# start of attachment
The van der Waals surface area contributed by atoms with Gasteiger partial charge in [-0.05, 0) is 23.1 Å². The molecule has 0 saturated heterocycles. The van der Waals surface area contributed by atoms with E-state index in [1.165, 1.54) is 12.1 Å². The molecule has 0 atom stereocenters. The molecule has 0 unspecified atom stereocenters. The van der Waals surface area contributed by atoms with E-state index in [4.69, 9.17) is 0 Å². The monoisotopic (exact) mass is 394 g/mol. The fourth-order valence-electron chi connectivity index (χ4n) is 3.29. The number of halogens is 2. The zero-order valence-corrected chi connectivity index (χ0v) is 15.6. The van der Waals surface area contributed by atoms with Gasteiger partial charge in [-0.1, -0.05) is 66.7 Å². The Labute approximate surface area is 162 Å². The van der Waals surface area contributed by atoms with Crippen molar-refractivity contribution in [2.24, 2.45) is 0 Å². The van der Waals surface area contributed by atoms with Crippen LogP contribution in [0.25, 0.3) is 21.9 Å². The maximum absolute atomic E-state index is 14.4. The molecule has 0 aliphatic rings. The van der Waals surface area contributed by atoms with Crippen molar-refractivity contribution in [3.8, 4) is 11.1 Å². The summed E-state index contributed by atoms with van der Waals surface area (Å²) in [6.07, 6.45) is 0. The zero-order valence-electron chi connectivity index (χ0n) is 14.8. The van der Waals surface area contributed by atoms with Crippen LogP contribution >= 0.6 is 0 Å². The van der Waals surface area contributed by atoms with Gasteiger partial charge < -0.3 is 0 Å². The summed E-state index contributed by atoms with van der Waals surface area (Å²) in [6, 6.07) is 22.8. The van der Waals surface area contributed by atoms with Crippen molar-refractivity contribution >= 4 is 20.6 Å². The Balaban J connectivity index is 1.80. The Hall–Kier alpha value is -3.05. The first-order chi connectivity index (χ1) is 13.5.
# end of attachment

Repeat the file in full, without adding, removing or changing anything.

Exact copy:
The van der Waals surface area contributed by atoms with Gasteiger partial charge in [-0.05, 0) is 23.1 Å². The molecule has 0 saturated heterocycles. The van der Waals surface area contributed by atoms with E-state index in [1.165, 1.54) is 12.1 Å². The molecule has 0 atom stereocenters. The molecule has 0 unspecified atom stereocenters. The van der Waals surface area contributed by atoms with E-state index in [4.69, 9.17) is 0 Å². The monoisotopic (exact) mass is 394 g/mol. The fourth-order valence-electron chi connectivity index (χ4n) is 3.29. The number of halogens is 2. The zero-order valence-corrected chi connectivity index (χ0v) is 15.6. The van der Waals surface area contributed by atoms with Gasteiger partial charge in [-0.1, -0.05) is 66.7 Å². The Labute approximate surface area is 162 Å². The van der Waals surface area contributed by atoms with Crippen molar-refractivity contribution in [2.24, 2.45) is 0 Å². The van der Waals surface area contributed by atoms with Crippen LogP contribution in [0.25, 0.3) is 21.9 Å². The maximum absolute atomic E-state index is 14.4. The molecule has 0 aliphatic rings. The van der Waals surface area contributed by atoms with Crippen molar-refractivity contribution in [3.8, 4) is 11.1 Å². The summed E-state index contributed by atoms with van der Waals surface area (Å²) in [6.07, 6.45) is 0. The zero-order valence-electron chi connectivity index (χ0n) is 14.8. The van der Waals surface area contributed by atoms with Crippen LogP contribution >= 0.6 is 0 Å². The van der Waals surface area contributed by atoms with Gasteiger partial charge < -0.3 is 0 Å². The summed E-state index contributed by atoms with van der Waals surface area (Å²) in [6, 6.07) is 22.8. The van der Waals surface area contributed by atoms with Crippen molar-refractivity contribution >= 4 is 20.6 Å². The Balaban J connectivity index is 1.80. The Hall–Kier alpha value is -3.05. The first-order chi connectivity index (χ1) is 13.5.